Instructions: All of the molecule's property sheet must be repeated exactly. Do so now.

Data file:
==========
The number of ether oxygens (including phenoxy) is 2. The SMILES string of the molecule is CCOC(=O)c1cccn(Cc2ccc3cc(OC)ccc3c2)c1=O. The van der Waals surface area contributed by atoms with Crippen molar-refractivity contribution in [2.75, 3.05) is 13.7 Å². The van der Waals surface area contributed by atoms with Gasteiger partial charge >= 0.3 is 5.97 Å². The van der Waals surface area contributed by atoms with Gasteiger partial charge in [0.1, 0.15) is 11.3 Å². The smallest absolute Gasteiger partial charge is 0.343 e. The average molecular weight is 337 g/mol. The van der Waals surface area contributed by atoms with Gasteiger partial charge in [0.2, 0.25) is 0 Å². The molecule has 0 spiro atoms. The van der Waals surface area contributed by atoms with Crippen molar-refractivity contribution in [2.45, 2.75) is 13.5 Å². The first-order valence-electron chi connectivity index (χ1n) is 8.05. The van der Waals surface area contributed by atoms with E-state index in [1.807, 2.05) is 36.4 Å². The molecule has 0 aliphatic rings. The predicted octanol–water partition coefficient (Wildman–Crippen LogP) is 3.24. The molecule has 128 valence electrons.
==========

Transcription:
The number of ether oxygens (including phenoxy) is 2. The SMILES string of the molecule is CCOC(=O)c1cccn(Cc2ccc3cc(OC)ccc3c2)c1=O. The van der Waals surface area contributed by atoms with Crippen molar-refractivity contribution in [2.75, 3.05) is 13.7 Å². The van der Waals surface area contributed by atoms with Gasteiger partial charge >= 0.3 is 5.97 Å². The van der Waals surface area contributed by atoms with Gasteiger partial charge in [0.1, 0.15) is 11.3 Å². The smallest absolute Gasteiger partial charge is 0.343 e. The average molecular weight is 337 g/mol. The van der Waals surface area contributed by atoms with Gasteiger partial charge in [0.2, 0.25) is 0 Å². The molecule has 0 spiro atoms. The van der Waals surface area contributed by atoms with Crippen molar-refractivity contribution in [2.45, 2.75) is 13.5 Å². The first-order valence-electron chi connectivity index (χ1n) is 8.05. The van der Waals surface area contributed by atoms with E-state index in [1.807, 2.05) is 36.4 Å². The molecule has 0 aliphatic rings. The predicted octanol–water partition coefficient (Wildman–Crippen LogP) is 3.24. The molecule has 128 valence electrons.